A GROUP of runners doing good for the community picked up 627 whipped cream bulbs on a run down the River Thames.

The group also found thousands of wet wipes as they ran the stretch of the river in six-days, stopping to pick up litter on their way back to London.

In the end, the 'ploggers' picked up 2,500 pieces of discarded things from toys to bottles and cans – all in a bid to raise awareness of plastic and slash the litter polluting the river.

The group who call themselves 'ploggers' and go by the name of 'plogolution' did the stretch of 184-miles combining 'picking' and 'jogging' – hence 'plogging'.


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They collected: 1,107 plastic bottles, 489 glass bottles, 931 cans and 44 bin bags full of landfill waste.

As well as the 'regular' rubbish, organisers said they were 'amazed' when they found a total of 627 silver canisters, sometimes used for laughing gas.

Other bits saved from blighting the rivers included old toys, thrown away wet wipes, a lot of tennis balls.

Michelle Parkes, the co-founder of Plogolution states: "I have been blown away by the team effort shown by our ploggers last week. None of those taking part were ultra runners, yet they were running on average 35 miles a day, 12 hours on their feet and picking up rubbish at the same time.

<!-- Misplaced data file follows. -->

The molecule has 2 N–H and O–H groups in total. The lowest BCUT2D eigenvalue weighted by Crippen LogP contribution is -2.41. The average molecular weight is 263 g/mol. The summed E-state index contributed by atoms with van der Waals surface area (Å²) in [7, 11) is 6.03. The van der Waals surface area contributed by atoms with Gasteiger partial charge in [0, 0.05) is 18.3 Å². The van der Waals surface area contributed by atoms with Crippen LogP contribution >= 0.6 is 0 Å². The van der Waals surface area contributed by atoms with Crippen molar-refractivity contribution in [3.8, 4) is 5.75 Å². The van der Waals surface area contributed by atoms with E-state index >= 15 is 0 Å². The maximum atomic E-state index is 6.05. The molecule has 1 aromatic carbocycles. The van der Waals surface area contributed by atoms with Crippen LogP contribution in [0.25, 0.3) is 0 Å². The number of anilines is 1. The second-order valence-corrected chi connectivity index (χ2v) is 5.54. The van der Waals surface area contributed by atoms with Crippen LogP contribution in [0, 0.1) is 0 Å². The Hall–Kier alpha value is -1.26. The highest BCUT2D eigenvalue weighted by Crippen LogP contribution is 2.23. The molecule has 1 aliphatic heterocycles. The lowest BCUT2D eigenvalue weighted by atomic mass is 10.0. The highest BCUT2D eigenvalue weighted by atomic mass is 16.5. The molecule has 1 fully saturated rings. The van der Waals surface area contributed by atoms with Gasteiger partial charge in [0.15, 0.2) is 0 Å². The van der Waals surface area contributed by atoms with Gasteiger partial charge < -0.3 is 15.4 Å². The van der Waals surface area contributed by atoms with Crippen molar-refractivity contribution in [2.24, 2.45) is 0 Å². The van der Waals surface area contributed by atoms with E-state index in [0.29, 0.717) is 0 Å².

"Our other co-founder Dermot Kavanagh carried every piece of rubbish on his back before it made its way to support vehicle which was on hand during various stop-off points.

"His Rucksack at times was insanely heavy yet he battled through."


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Dermot Kavanagh added: "We really hope that this huge effort by the team highlights the issues we face around littering and plastic pollution.

"We need to take better care of our planet and environment which is why Plogolution also goes into schools and educate on the impact littering has and arranged school plogging clubs to encourage children to take pride in where they live."


In 2018, 'plogging' became the latest craze to sweep through the UK on social media, with community-concious joggers hitting the streets with running gear, a bag for litter and a pair of gloves.

In February this year, an alternative feel-good way to 'gym' launched in Oxford.

People were invited to get fit and help isolated OAPs with tasks they can't do on their own at the same time by signing up to the GoodGym scheme.


The idea is that members go on a weekly runs and pit-stop at different locations that need a job done around the house and in the garden by a volunteer.

To find out more about plogging or good gym visit didcotrunners.org.uk or goodgym.org